What better way to kick off 2018 than taking a step back and giving a summary of last year? But not just any ‘ol recap. 


I want to tell you about the best new cars of 2017. 


Over the years here at AutoSpies, I’ve become accustomed to assembling a list of the top vehicles I enjoyed during the past 12 months. These are the types of vehicles that had me taking detours on my way home, left me saying “Wow,” and — in some cases — completely changed my perspective on a brand. In other words, these autos earned their spot in my heart and mind. 


Note: This list only consists of vehicles I piloted in 2017. If I didn’t drive it, it was not considered.


That said, let’s dive in:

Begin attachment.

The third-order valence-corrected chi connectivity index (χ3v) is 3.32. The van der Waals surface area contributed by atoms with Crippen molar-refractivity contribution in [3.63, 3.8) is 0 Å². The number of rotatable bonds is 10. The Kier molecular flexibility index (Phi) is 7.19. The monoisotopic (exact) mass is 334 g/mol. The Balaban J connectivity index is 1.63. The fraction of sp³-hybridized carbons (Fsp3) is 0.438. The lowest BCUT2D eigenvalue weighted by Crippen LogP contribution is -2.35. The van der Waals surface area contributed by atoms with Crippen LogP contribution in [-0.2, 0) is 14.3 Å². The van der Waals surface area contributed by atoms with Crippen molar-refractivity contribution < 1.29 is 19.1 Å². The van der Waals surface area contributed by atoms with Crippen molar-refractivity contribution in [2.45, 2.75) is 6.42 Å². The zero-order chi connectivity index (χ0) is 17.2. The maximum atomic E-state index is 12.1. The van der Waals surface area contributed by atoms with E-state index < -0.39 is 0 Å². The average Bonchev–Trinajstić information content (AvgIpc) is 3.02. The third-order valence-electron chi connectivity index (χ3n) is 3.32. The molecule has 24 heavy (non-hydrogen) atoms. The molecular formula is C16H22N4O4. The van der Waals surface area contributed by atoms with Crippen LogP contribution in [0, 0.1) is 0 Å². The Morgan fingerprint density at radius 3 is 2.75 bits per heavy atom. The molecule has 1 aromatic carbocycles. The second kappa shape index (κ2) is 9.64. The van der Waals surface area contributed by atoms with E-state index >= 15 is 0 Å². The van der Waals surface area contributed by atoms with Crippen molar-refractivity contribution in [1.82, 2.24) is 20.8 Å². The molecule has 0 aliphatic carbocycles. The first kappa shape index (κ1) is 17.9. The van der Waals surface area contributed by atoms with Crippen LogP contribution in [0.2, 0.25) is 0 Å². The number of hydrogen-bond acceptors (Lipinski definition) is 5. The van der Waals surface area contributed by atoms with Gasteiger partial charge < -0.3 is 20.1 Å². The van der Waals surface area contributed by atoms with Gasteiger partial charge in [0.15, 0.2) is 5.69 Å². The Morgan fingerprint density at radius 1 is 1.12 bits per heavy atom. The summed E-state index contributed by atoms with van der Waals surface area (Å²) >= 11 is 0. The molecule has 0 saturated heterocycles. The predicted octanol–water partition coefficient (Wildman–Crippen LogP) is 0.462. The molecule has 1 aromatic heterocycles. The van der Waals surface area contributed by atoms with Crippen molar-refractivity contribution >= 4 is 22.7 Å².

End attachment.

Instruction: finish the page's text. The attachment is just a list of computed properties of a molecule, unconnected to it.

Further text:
1. Lexus LC500. One thing I can attest to: When Lexus wants to build something extraordinary, it will be done. And that’s exactly what happened with the creation of the LC500. Although the hybrid variant is interesting in its own right, it left me feeling lukewarm after a week with it. The LC500 powered by the 5.0-liter V8 though, well, that’s another story. Although I was disappointed to learn the 500 repurposed the motor from the RC F and GS F, I have to admit that it was thoroughly enjoyed during my time with the car — it makes all the right noises. Easily one of the best looking large luxury coupes on the market today, it features a polarizing design. Either you get it or you don’t. The LC makes for a highly entertaining grand touring coupe that is surprisingly comfortable. Though I wouldn’t put it in the same league of today’s sports cars, it certainly does strike a balance that’s in line with the Mercedes-Benz S-Class Coupe. If you’re looking for something a bit more extroverted than the standard offerings in this price range, this is a no brainer.